One of Cumbria's most renowned choral groups introduced a world premiere to a concert in Bowness as part of the Lake District Summer Music Festival 2022, writes Phillip Cooke.

After two years of pandemic-related uncertainty and caution, it was wonderful to see a full church on a busy holiday day in beautiful Bowness-on-Windermere for this early evening concert by Cumbria’s leading choir, The Wordsworth Singers. 

For although this concert was a celebration of Ralph Vaughan-Williams (in his 150th year) and festival composer-in-residence Cecilia McDowall, it was also a celebration of music-making and the power of communal singing and playing to an extremely high standing (no doubt Vaughan-Williams would have approved), something that has been denied to many in recent years.

The concert began with Vaughan Williams' perennially popular late Three Shakespeare Songs, most well known for the opening setting of 'Full fathom five' from The Tempest, replete with chiming 'ding-dong bells' and mysterious harmonies.

Conductor Mark Hindley kept the Prospero-induced enchantment in check and brought a measured conclusion to the Puckish pastoralism of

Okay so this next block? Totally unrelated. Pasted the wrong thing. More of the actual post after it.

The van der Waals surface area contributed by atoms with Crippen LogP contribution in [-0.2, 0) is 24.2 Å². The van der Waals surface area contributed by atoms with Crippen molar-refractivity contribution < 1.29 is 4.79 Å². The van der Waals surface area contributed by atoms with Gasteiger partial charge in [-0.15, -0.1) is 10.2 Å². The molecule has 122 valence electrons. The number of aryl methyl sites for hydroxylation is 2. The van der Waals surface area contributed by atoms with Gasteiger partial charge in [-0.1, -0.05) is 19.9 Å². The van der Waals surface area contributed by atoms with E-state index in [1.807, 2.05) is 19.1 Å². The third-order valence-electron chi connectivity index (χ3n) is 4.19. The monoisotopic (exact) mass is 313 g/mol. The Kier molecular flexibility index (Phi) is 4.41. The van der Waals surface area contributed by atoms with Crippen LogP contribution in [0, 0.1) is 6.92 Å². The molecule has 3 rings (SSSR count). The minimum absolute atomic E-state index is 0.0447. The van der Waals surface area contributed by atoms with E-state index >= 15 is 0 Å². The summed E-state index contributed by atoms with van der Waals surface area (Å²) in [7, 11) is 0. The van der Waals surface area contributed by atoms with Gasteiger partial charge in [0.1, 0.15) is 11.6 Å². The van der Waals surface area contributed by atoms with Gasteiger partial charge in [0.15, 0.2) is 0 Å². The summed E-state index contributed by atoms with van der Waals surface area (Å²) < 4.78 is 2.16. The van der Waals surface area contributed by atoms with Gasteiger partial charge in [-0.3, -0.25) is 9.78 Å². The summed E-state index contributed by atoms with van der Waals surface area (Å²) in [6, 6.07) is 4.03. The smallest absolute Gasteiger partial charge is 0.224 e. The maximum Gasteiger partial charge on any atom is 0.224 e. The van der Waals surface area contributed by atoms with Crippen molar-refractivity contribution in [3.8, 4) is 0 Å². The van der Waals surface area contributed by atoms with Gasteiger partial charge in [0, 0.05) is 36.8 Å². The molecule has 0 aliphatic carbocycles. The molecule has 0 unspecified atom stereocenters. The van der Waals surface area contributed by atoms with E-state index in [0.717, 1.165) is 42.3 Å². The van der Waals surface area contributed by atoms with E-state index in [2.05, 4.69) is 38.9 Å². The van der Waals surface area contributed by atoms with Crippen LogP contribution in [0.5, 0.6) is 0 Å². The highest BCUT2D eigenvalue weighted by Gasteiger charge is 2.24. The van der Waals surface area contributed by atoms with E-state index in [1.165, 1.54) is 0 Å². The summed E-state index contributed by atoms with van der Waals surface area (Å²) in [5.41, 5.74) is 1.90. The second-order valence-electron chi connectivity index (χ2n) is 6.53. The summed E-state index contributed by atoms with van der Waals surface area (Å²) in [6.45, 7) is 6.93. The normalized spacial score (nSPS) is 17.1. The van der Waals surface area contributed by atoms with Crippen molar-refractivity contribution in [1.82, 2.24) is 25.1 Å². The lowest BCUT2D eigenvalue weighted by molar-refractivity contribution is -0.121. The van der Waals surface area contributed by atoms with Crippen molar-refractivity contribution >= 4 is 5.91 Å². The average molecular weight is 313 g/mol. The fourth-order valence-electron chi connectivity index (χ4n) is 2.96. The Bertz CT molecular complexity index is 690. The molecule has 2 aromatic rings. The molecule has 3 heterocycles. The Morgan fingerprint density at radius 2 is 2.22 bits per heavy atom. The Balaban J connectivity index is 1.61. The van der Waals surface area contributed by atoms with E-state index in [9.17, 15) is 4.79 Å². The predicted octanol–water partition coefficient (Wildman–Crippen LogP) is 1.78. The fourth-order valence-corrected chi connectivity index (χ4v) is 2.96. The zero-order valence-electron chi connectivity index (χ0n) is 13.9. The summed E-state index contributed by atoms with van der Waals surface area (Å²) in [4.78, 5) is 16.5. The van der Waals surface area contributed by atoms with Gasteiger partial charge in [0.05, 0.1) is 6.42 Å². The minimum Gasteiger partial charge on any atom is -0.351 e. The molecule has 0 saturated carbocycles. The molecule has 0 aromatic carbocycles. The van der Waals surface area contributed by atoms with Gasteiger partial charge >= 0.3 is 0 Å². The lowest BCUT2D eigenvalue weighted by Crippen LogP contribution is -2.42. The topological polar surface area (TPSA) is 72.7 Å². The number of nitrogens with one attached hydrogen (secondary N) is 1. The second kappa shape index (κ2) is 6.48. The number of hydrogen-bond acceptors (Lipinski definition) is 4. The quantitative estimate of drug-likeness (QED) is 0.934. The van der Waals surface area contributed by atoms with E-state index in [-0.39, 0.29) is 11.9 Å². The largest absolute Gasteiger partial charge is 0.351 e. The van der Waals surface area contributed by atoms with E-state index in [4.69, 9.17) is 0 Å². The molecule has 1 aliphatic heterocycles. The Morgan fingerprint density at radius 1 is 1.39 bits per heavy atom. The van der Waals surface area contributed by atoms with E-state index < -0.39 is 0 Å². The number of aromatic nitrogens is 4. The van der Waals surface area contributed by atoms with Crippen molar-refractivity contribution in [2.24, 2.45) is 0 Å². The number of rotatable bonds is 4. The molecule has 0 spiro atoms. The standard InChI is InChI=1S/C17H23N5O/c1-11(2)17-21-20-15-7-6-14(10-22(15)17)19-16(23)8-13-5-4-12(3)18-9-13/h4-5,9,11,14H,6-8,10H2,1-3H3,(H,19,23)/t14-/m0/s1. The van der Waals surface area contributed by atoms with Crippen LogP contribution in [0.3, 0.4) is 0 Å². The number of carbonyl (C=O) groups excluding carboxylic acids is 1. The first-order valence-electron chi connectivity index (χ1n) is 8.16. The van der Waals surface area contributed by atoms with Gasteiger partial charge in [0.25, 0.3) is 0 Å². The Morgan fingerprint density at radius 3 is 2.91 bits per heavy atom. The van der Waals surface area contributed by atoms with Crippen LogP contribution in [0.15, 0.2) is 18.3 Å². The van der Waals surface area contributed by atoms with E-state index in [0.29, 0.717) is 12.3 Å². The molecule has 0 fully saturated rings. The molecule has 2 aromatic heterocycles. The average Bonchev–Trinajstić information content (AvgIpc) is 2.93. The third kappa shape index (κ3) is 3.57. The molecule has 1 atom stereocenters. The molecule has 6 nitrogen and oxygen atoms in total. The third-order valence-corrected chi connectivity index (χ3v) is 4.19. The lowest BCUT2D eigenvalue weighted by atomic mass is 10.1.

'Over hill, over dale', the final song in the set. 

This was followed by a world première from Cecilia McDowall, whose compositions are peppered throughout the festival from intimate songs to her wonderful work for tenor and chamber orchestra 70 Degrees Below Zero in the festival finale. 

Her work The Three Birds, a setting of a text by little-known poet Percy Stephen Beales, was quirky, playful, and memorable, featuring some powerful singing from the choir’s basses as they represented an inscrutable God in this cheerful parable. 

The entrance of cellist Francesca Cull (from the Odora Trio) to accompany the choir for the next two pieces changed the colour and atmosphere of the concert, firstly for the iridescent static ritualism of John Tavener’s Syvati and then McDowall’s celebration of nocturnal aviation Night Flight in which The Wordsworth Singers gave a compelling realisation of this dramatic piece. 

The concert finished with Vaughan Williams again, in his beautiful and rhapsodic paean to music itself, Serenade to Music which has become one of his most beloved works. 

The full Odoro Trio (with addition violist Eleanor Walton) joined the choir for a beguiling and bucolic rendition finishing a memorable concert in some style.

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